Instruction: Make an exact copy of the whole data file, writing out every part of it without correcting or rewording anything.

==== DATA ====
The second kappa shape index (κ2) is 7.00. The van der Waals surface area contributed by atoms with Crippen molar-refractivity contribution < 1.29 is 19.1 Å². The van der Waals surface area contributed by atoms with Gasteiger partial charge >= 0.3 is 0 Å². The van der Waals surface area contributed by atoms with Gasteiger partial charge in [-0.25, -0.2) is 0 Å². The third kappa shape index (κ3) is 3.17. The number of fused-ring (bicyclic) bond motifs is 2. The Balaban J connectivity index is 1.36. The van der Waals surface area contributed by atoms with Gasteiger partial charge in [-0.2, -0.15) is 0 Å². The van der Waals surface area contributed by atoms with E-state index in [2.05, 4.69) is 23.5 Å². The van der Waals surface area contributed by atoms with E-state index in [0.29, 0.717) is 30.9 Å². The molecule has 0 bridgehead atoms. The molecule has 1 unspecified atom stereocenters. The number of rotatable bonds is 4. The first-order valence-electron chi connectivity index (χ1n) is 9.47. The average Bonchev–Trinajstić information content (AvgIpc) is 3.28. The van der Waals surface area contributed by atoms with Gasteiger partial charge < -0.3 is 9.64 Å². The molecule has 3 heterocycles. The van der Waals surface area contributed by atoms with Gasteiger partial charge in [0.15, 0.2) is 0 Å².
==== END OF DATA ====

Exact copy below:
The second kappa shape index (κ2) is 7.00. The van der Waals surface area contributed by atoms with Crippen molar-refractivity contribution < 1.29 is 19.1 Å². The van der Waals surface area contributed by atoms with Gasteiger partial charge >= 0.3 is 0 Å². The van der Waals surface area contributed by atoms with Gasteiger partial charge in [-0.25, -0.2) is 0 Å². The third kappa shape index (κ3) is 3.17. The number of fused-ring (bicyclic) bond motifs is 2. The Balaban J connectivity index is 1.36. The van der Waals surface area contributed by atoms with Gasteiger partial charge in [-0.2, -0.15) is 0 Å². The van der Waals surface area contributed by atoms with E-state index in [2.05, 4.69) is 23.5 Å². The van der Waals surface area contributed by atoms with E-state index in [0.29, 0.717) is 30.9 Å². The molecule has 0 bridgehead atoms. The molecule has 1 unspecified atom stereocenters. The number of rotatable bonds is 4. The first-order valence-electron chi connectivity index (χ1n) is 9.47. The average Bonchev–Trinajstić information content (AvgIpc) is 3.28. The van der Waals surface area contributed by atoms with Gasteiger partial charge < -0.3 is 9.64 Å². The molecule has 3 heterocycles. The van der Waals surface area contributed by atoms with Gasteiger partial charge in [0.15, 0.2) is 0 Å².